New and revised traffic laws for 2020

  • Thu Jan 2nd, 2020 11:36am
  • News

Child restraint law (RCW 46.61.687):

• Children up to age 2 must be properly secured in a rear-facing car seat.

• Children ages 2-4 must be properly secured in a car seat with a harness (rear or forward-facing).

• Children 4 and older and less than 4 ft. 9 in. tall must be secured in a booster seat with seat belt (or continue in harness seat).

• Children over 4 ft. 9 in. tall must be secured by a properly fitted seat belt.

• Children under age 13 must ride in the back seat when practical to do so.

Learn more at

Also, in response to an alarming trend of increasing pedestrian fatalities across the US, WA State has legislated safety responsibilities for pedestrians, cyclists, and vehicle drivers.

For Pedestrians:

Pedestrians and wheelchair operators to use sidewalks when available (RCW 46.61.250)

For cyclists:

Cyclists going slower than traffic to stay right, or left on one-way road (RCW 46.61.770)

For vehicles:

Increased penalties for vehicles passing on the left, failing to yield, and following too closely when the violation involves a vulnerable user of public way (RCW 46.61.110, 46.61.180/185/190/205, and 46.61.145, and respectively). Defined in RCW 46.61.526(11)(c), “Vulnerable user of a public way” means: i. A pedestrian; ii. A person riding an animal; or iii. A person operating any of the following on a public way: A. A farm tractor or implement of husbandry, without an enclosed shell; B. A bicycle; C. An electric-assisted bicycle; D. An electric personal assistive mobility device; E. A moped; F. A motor-driven cycle; G. A motorized foot scooter; or H. A motorcycle.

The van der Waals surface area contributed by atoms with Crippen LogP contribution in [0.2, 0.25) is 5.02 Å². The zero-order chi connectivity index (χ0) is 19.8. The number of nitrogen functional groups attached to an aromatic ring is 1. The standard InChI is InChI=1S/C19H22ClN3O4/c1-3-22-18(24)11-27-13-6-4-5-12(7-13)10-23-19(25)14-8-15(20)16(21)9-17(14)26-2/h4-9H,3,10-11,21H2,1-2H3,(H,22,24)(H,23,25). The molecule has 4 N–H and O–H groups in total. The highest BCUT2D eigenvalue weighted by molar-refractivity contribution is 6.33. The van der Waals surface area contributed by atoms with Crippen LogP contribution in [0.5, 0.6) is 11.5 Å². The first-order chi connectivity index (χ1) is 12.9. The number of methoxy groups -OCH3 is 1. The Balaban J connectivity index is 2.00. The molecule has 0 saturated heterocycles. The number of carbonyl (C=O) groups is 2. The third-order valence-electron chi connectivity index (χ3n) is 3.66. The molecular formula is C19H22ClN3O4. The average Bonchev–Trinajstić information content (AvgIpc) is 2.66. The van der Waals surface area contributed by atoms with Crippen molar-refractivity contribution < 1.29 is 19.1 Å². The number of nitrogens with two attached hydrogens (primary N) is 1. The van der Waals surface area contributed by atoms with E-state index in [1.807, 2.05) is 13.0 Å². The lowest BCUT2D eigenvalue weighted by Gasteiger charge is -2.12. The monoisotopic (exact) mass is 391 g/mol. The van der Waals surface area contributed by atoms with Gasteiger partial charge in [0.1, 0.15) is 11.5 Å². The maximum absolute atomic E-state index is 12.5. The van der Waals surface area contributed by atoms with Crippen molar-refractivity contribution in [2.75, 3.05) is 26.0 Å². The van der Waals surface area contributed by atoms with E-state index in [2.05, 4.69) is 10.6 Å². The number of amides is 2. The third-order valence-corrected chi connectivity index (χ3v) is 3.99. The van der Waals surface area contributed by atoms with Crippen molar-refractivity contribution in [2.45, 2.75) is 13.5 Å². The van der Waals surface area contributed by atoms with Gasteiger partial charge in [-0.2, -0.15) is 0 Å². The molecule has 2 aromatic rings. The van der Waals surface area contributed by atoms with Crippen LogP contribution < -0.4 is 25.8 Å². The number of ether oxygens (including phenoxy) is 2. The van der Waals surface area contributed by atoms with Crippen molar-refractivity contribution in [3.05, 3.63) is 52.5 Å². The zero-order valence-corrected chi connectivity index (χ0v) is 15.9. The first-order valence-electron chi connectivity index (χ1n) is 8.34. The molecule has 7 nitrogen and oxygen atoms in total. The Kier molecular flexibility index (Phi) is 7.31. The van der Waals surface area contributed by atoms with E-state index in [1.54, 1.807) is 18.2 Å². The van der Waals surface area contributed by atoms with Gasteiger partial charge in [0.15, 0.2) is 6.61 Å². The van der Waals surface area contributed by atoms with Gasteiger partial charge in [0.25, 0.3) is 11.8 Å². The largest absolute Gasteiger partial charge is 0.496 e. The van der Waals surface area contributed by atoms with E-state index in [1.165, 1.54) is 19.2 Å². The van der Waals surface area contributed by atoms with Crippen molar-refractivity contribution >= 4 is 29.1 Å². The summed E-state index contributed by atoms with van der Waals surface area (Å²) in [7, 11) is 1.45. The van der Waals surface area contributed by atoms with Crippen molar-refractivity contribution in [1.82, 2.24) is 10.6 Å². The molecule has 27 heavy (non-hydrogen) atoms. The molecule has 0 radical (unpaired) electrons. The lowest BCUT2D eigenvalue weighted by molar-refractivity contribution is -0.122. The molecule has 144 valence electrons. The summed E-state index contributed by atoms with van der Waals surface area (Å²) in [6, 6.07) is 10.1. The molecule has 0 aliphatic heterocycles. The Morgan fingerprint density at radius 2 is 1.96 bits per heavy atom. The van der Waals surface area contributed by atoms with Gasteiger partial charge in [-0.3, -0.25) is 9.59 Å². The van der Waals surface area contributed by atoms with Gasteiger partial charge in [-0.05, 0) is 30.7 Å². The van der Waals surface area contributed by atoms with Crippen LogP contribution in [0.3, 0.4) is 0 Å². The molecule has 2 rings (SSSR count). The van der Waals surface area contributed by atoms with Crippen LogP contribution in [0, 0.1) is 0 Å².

The single greatest common factor in all public way collisions is impairment. National statistics show that nearly half of all vehicle collisions involve impairment, and in a third of pedestrian-involved collisions, the pedestrian had a blood alcohol concentration of .08 g/dL or higher. National Highway Traffic Safety Administration. Traffic Safety Facts 2016 Data: Pedestrians. S. Department of Transportation, Washington, DC; 2018. Available at